Using Countertransference in Treating PTSD
John A. Palumbo, Psy.D.

Countertransference, as described in the Dictionary of Psychology, is the analyst's transference on to his/her patient, often used more widely to describe the analyst's feelings toward the patient (Statt, 1981). In the practice of therapy, that is, psychotherapy that is non-analytical, the therapist's own personality is one of the most significant factors in treatment. The therapist's attempt to reach the patient on an humanistic level is equal to any technical skills and knowledge. The life experiences, attitudes and genuineness that the therapist brings into the relationship are critical factors in establishing trust. As Humphrey and colleagues (1983) suggest, "above all, therapists need to be skilled and sensitive. Mere knowledge of theories is of limited practical value if the therapists are not able to use themselves as persons constructively in sessions with individuals and couples."

Many paradigms are offered for sufferers of Posttraumatic Stress Disorder. These methodologies are efficacious to some, while others continue to feel their terror in an isolated world of fear and aloneness. The sufferer remains for the most part an outsider who is convinced that he/she cannot be fully understood for the pain they are enduring. My own experience with sufferers of PTSD is that the constant that seems to control their inability to extricate the affect of the memory is this feeling of aloneness. Indeed, for the most part, they were alone. The child, molested by the father who looked to mother for help - but for security, financial, and/or social implications was denied even recognition of the problem - was alone. She continues to believe that she is unique in her subjective world - different, bad, deserving of what happened to her, a traitor for "telling," and emotionally guarded (for it could happen again). Those of us who have not suffered such trauma, cannot begin to truly understand this feeling of solitary detachment. We can empathize, treat from a distance, and even allow our emotional selves to express our sympathy. But are we really aware? Are we really there - with our patient? It is this awareness that I am presenting under the guise of countertransference.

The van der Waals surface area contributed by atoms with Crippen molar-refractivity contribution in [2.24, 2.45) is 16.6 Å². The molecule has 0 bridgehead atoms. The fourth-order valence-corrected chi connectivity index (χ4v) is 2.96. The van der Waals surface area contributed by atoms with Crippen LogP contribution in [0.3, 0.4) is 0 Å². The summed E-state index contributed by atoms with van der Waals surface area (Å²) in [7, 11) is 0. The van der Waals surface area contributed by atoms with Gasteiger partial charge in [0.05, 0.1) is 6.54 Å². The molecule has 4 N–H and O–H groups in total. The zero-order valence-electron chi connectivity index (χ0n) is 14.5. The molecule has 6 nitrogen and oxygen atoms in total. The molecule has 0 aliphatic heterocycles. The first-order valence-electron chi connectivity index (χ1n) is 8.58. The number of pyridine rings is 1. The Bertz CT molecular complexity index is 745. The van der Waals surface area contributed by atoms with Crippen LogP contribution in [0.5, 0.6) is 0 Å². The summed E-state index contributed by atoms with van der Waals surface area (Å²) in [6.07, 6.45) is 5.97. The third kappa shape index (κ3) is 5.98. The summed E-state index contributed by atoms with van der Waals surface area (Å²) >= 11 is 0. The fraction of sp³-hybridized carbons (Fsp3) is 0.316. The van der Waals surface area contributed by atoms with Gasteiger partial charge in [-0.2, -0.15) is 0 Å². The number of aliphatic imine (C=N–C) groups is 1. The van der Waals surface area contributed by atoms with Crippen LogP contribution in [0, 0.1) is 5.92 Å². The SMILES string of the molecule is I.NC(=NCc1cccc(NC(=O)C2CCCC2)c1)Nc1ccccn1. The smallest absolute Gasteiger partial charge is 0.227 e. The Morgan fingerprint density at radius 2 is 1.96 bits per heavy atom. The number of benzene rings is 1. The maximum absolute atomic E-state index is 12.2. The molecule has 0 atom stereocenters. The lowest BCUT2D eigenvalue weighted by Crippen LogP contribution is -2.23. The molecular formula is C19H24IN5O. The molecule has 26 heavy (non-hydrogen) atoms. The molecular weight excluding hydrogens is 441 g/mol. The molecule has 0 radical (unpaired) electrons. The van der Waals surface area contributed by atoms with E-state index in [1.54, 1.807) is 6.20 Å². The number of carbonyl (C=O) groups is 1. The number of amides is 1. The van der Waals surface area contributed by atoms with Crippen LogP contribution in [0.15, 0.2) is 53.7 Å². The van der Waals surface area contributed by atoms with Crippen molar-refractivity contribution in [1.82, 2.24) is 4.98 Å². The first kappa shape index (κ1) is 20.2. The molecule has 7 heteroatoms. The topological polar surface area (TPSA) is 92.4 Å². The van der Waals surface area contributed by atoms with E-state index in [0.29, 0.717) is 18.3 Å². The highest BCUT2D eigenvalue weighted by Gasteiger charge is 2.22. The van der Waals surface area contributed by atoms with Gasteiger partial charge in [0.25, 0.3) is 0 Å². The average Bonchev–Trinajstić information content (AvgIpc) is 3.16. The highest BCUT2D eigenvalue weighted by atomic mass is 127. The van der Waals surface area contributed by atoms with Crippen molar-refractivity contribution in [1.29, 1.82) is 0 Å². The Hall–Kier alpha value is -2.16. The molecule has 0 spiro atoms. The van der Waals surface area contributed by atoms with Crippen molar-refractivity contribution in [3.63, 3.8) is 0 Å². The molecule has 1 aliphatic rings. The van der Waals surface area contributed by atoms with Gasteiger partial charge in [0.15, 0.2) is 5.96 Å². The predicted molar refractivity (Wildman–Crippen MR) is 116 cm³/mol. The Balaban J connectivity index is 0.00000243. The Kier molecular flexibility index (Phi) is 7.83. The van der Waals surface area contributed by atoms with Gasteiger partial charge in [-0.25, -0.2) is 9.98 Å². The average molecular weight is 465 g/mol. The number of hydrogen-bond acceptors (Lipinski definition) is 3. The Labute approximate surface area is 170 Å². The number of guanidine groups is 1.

In treatment, as in love, there cannot be effective emotional connectedness without understanding. I am suggesting that we attempt to enter this world with our patient. Not solely from an impassive theoretical arena, but to actually walk, feel, see, smell, taste the trauma.


"Hold my hand, I want to go there with you. I am afraid, and I don't like where we may be headed, but I need to be there. Maybe then, I can truly understand what now I can only glance. Maybe then, together, we can touch this thing and take it out of the shadows."

I have found that this statement and action, have provided two significant areas of straightforward resolution in the therapeutic dynamic. First, the humanistic availability of myself to my patient allows them to afford a vulnerability that otherwise they contain. Secondly, my "wanting" to go there, to experience with all senses, instills a certain normalcy to their perceived uniqueness. Engaging in the full process of experience by allowing ourselves to encounter the trauma and relay to our patient our own upset about "being there," provides us with more than a glimpse of the distress. Perhaps giving ourselves a more acute sense of affectivity will open us to more creative, objective and effective ways of settling traumatic memory.



Humphrey, F.G. (1983). Ethical and professional issues in psychotherapy. Englewood Cliffs, NJ: Prentice Hall.

Statt, D. (1981). Dictionary of Psychology. New York, NY: Harper and Row.

©1998 by The American Academy of Experts in Traumatic Stress, Inc.